• If you are using the shot in a milky espresso drink, a dark roast is great. The more milk the drink contains, the more bite your shot needs, so a dark roast will be able to flavor properly your latte.
  • For less milky drinks such as cappuccino, you want the espresso flavor to shine, however, origin notes, and delicate flavors will be hard to distinguish. In my opinion, a classic espresso, with dark chocolate and caramel notes, and even a nutty bean is perfect.
  • If you are looking for a caffeinated espresso, blends with Robusta have more caffeine per extracted shot. However, Robusta in your blend needs to be a high quality one.
  • For the classic espresso taste, a blend of medium roasted Brazilian beans with some Robusta, (under 40% Robusta) is the perfect choice.

Classic Espresso vs Modern Espresso Blend

We need to address the generational view on espresso coffee beans, because the new wave of coffee looks at the espresso blend differently than the Italian blending tradition. 

There are a few rules to the traditional Italian blending. Coffee beans that go into a blend are tipically a blend of Arabica beans from Latin America and a quality Asian Robusta coffee.  

The Latin America beans come from Brazil and Colombia. Dry-process Brazilian coffees give the espresso the nutty flavor, while the Colombian beans give the blend dark chocolate notes. Other Latin American origins can be added to balance the acidity, or to add extra sweetness. or body. These coffees give the classic Italian espresso blend its flavor balance and texture we of the classic espresso. 

A classic espresso doesn’t have any acidity, or it’s there only as a balancing factor. But acidity is not a feature we are expecting in a classic espresso.

The traditional espresso blend produces a sweet shot, with ample crema, with chocolate and caramel notes, and a nutty flavor. 

Robusta coffee has a bad reputation in North America, but this reputation is undeserved. In the past, unscrupulous businesses used the lowest quality robusta in blends in order to increase profits. This led to anecdotes about the bad taste of Robusta beans. In reality, washed-processed quality Robusta, can give an espresso shot a good amount of crema, and an extra caffeine kick.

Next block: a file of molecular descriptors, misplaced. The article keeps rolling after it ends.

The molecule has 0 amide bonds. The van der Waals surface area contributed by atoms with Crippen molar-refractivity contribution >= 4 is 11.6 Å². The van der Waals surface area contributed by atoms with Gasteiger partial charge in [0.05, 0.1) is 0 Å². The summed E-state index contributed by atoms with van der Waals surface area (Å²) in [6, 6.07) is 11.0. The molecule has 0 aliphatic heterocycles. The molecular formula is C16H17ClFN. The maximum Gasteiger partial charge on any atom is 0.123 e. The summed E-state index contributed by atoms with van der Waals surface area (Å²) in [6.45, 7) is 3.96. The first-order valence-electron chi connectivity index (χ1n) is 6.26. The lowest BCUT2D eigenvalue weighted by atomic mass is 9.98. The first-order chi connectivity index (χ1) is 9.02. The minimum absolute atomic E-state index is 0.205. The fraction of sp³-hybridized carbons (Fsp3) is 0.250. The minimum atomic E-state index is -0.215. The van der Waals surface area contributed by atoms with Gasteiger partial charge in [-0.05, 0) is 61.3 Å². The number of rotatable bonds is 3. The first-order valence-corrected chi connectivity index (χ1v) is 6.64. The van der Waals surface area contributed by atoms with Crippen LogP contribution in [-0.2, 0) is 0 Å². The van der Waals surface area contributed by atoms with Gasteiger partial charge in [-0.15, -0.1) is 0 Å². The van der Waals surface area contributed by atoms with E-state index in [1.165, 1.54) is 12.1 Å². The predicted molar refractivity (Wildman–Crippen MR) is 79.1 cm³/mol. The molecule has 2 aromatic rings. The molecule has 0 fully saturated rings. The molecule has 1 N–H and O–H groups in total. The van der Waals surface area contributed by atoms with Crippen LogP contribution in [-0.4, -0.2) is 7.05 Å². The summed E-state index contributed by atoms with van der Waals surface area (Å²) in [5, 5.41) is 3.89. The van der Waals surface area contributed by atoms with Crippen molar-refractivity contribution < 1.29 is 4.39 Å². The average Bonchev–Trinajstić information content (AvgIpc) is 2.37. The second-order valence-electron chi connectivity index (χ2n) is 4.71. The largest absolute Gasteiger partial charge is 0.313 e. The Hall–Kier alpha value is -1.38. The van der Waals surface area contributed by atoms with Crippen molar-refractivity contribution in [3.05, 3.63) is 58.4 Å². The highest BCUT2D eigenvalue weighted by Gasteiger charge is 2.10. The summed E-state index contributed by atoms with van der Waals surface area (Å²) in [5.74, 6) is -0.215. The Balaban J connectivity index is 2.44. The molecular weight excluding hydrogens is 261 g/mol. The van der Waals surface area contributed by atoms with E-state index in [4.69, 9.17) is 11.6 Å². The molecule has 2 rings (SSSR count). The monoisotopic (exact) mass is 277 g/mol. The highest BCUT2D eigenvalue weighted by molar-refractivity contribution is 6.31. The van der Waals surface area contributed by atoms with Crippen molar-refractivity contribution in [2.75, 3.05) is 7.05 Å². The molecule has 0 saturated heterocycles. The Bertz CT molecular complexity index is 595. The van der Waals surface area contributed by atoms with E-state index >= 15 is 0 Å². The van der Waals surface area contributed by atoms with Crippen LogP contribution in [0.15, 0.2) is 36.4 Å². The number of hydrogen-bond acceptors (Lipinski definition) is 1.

On the other hand, the modern espresso has less blending rules. The most important rule is that the espresso shot has to taste good. You can use any coffee beans you want. You can create unique blends that appeal to a minority of espresso lovers. Yopu fill a gap, and you don’t need please everyone with your blend.

Robustas are not necessary in a modern espresso, since crema is considered as a secondary feature. Most roasters will still choose Arabicas that produce more crema, and they will not include Robusta in their blend.

Roasters will still create blends that easy to extract, because they need to sell. Lighter roasts can be difficult to pull, and the barista needs to tweak a lot of variables for the perfect extraction. However, the modern espresso is not stuck into the dark roast mentality, and we see blonde espresso even from Starbucks. 

General Rules and Tips on Buying Coffee Beans

Make sure you follow the general rules of buying beans, no matter what your taste is. These rules apply for any brew method, but the espresso shot is more affected than any other method by a bad batch of coffee.

  • Beans’ freshness should be on top of your priority list. Buying from a small roaster has its advantages, but make sure you ask them about the roast date. Most of them roast once a week, and you can arrange to buy your beans on that day or the following. Don’t buy beans roasted 2 weeks ago. They are already old.